Pendant Ceiling Lamp

Discussion in 'Furniture' started by Phil Douglas, Jun 22, 2021.

  1. Phil Douglas

    Phil Douglas Member

    Shop1.png Bulb Holder and ring.JPG Shade detail.JPG I bought this pendant ceiling lamp from an architectural salvage place in Adelaide. The seller thought it might be as old as 1930's, I have no idea.
    The bulb holder is for an Edison screw E27 (still a common standard), and was marked with the initials DRGM, which might be Deutsches Reich Gebrauchs Muster. It is made of brass and ceramic. But the ring that holds three of the lights and the central rose both have plastic fixtures that clamp onto the wire, stopping it slide (see second pic). Does this suggest a more modern provenance, or might it have been added later?
    One of the four shades got a serious ding, and I am hoping to repair it (see third pic). I am torn between using Ultra Clear Araldite and a proprietary product designed to repair car windscreens. Any thoughts?
     
    Last edited by a moderator: Jun 22, 2021
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  2. verybrad

    verybrad Well-Known Member

    Not much of a clue on this since not American. Think the plastic parts probably point to post WWII since not bakelite. Maybe lucite? I am not familiar with the product suggested for repair. Would think some kind of clear epoxy would do the trick.
     
  3. Fid

    Fid Well-Known Member

    it could be older than 1930s and made as Neo Gothic which was a subcategory of Jugendstil on the continent. refurbished with new electric parts; cable holders could either be glued or cold welded on the main ring.
    BUT... it could as well be made during one of the many revivals especially in the 60s.
    the DRGM is no indication of age anymore; first of all the Americans stole big parts of the archives during and after the war; and then there were also some shtroonzes that started to re-use it as deceit.
     
  4. Fern77

    Fern77 Member

    Your rather nice lamp is probably older than the 1930s, but could be as new as the late 1940s. (during that period nouveau met deco while also remembering a&c/gothic revival). There was most likely a brass chain intertwined with the electrical cords holding the individual lamps that somehow got lost during the rewiring when the plastic bits came in. The glass globes are themselves not rare or valuable so feel free to experiment. The central one usually was bigger and a little more interesting, so if it doesn't work, the replacement doesn't have to be the same.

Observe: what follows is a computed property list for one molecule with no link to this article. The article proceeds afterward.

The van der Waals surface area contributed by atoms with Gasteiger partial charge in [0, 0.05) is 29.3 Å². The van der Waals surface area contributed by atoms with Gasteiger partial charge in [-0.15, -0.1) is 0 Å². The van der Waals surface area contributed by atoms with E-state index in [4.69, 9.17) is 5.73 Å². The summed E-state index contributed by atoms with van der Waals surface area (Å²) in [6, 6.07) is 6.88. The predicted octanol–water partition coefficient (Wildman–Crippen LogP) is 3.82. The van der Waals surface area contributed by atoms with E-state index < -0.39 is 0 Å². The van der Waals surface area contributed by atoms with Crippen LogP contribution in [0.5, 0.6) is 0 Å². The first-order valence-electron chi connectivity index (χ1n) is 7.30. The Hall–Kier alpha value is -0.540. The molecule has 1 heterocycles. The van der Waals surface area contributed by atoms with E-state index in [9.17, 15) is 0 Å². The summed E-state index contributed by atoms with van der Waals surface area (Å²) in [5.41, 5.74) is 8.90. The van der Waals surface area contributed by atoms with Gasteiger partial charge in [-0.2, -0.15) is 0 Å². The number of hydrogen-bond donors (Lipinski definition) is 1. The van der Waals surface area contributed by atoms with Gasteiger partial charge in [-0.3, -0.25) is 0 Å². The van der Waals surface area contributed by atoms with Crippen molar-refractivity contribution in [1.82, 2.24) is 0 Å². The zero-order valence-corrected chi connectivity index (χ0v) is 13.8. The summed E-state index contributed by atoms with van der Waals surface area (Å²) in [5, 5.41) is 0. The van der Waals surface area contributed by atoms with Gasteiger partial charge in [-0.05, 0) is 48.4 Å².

5. Phil Douglas

    Phil Douglas Member

    The fixtures that hold the wires tot he ring (and the rose) are soldered on, I'm sure.
    Anyway, I kind of like the ambiguity, anywhere in the last century, right?
    I love the word shtroonzes! I must practice getting that into my conversations.
     
  6. Phil Douglas

    Phil Douglas Member

    Thanks for your further broadening of the possible age of this thing, bigger mystery!
    The brass chain you mention is intriguing. Was that because the copper current-bearing wires weren't considered strong / reliable enough? And did they use it to get an earth connection down to the metal parts? I suspect they weren't bothered by earthing, but now a two core wire is a suspect thing -- how are you going to get an earth connection?
    And the news about the central globe / shade is interesting. If they usually had a larger central one, then all four must be replacements. All in all I can relax about fixing the broken one.
     
  7. Phil Douglas

    Phil Douglas Member

    Aralide is Limey speak for epoxy, so we are on the same page.
    I will investigate lucite, to see if it could be what I have, cheers.
     
  8. Fid

    Fid Well-Known Member

    practising "shtroonzes" is best done entering a posh Italian restaurant.:rolleyes:
     
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  9. Fern77

    Fern77 Member

    lamp  ce 15-75-73-gb.jpg I see that the rings are soldered, but I'm not saying it is older than the twenties. Also, could be a marriage (less kindly termed Frankenstein).
    The rings (which would otherwise be unnecessary) on the individual lams points to the chain. It was never considered a good idea weight down and stretch the cords. And no, no earth. You can attach a wire to the frame if you like. Won't hurt.
    Here's a typical example of something totally different yet somewhat similar.
     
    Last edited: Jun 28, 2021
    Phil Douglas likes this.
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